I recently read a book I recommend for every parent of a teenage girl, or if your girls will soon become teenagers. A heads up: they all do eventually. The book is called Girls Uncovered. Now hear me out. It's subtitled: New Research on What America's Sexual Culture Does to Young Women.
Here Jesus looks like someone even I could take in a fight. Not a friend I’d feel better about accompanying me through a dark alley. But really, shepherds in the Bible were strong, outdoorsy types. They likely had biceps as big as my thighs. I doubt they applied moisturizer or used mosquito spray. These were manly men who probably didn’t use antiperspirant, sort of how Sulley uses oderant.
You’ve probably figured out by now that I’m a huge fan of Seinfeld. One of the funniest episodes is from an earlier season when Jerry, George, and Elaine spend the entire show waiting for a table at a Chinese restaurant. As their wait drags on, they keep asking the host how long until they’ll be seated. “Oh, five, ten minutes” is his reply every time.
Probably the most difficult thing about understanding prophecy (and thus reading the book of Revelation) is confusion about time. What is past tense, present, future? God exists outside of time, something that’s difficult for us to grasp, because we are enslaved to the clock. Therefore, visions into the spirit realm are fuzzy and difficult to nail down specific time spans. It’s like dreaming while you sleep. How long does a dream usually last?
In John’s first vision, he sees a woman that symbolizes Israel and maybe even Mary, the mother of Jesus, who (like any other woman) cries out in the agony of giving birth. There are typically two takes on Mary: we deify her or we ignore her
Several years ago at the church I served at in Toledo, we presented a short Christmas teaching series that I think may have been called “The Invasion.” I’d like to sort of recycle that series here this week in the hope that it will prepare us for Christmas, not the Santa Claus and elves one nor even the one represented in the crèches most Christians set up in our homes. No, another view of the Nativity.
Many of you probably know about the latest Facebook viral campaign. Last week Facebook friends the world over were changing their profile pictures to that of cartoons, supposedly whatever their favorite was as a kid. I couldn’t think of a favorite, which is probably why I didn’t do it. Vanity Smurf maybe, because at least the picture would still bear my resemblance—the vanity part, I’m not blue.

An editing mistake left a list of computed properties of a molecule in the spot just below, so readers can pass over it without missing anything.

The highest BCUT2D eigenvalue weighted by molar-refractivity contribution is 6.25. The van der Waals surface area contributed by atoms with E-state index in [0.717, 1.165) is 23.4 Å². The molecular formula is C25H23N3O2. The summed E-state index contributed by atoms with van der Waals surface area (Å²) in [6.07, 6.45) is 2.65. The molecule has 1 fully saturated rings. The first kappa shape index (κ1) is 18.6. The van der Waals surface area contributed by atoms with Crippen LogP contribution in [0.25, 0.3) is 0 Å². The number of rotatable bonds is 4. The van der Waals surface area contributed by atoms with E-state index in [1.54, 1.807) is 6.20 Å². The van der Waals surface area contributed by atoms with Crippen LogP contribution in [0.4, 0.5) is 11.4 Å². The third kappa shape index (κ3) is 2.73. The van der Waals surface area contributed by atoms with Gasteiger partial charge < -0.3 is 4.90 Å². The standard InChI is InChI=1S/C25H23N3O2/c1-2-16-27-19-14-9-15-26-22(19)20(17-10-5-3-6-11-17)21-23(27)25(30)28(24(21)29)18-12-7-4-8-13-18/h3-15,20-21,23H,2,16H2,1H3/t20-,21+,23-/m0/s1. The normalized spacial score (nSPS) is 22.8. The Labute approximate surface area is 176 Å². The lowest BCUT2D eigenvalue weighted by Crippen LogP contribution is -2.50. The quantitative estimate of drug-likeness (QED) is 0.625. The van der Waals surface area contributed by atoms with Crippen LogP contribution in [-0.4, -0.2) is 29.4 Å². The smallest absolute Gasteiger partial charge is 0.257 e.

I realize our girls are getting older, and I won’t be able to walk them safely across the street forever. Soon they’ll be driving crummy cars like the one I had. Keeping them safe becomes less about holding their hands and more about teaching them how to be careful.
A few months ago I noticed something on a bulletin board at a local grocery store. I seldom take time to read notices on community bulletin boards, but this plea caught my attention: LOST—Red Wagon.
Sometimes after bath time we allow Micah to go diaperless. He enjoys this freedom, the cool air caressing his baby booty and producing a fresh buoyancy. Without the constriction of a bulky diaper, he runs around aimlessly, not caring where he’s going as much as how long he can go for. At some point childlike innocence regresses into shame, like Adam and Eve when they discovered their nakedness. Consequently, many of us search our entire lives for the best fig leaves to cover ourselves, all the while growing in our self-consciousness. But worshiping Jesus consists of becoming less self-conscious and more aware of our Savior.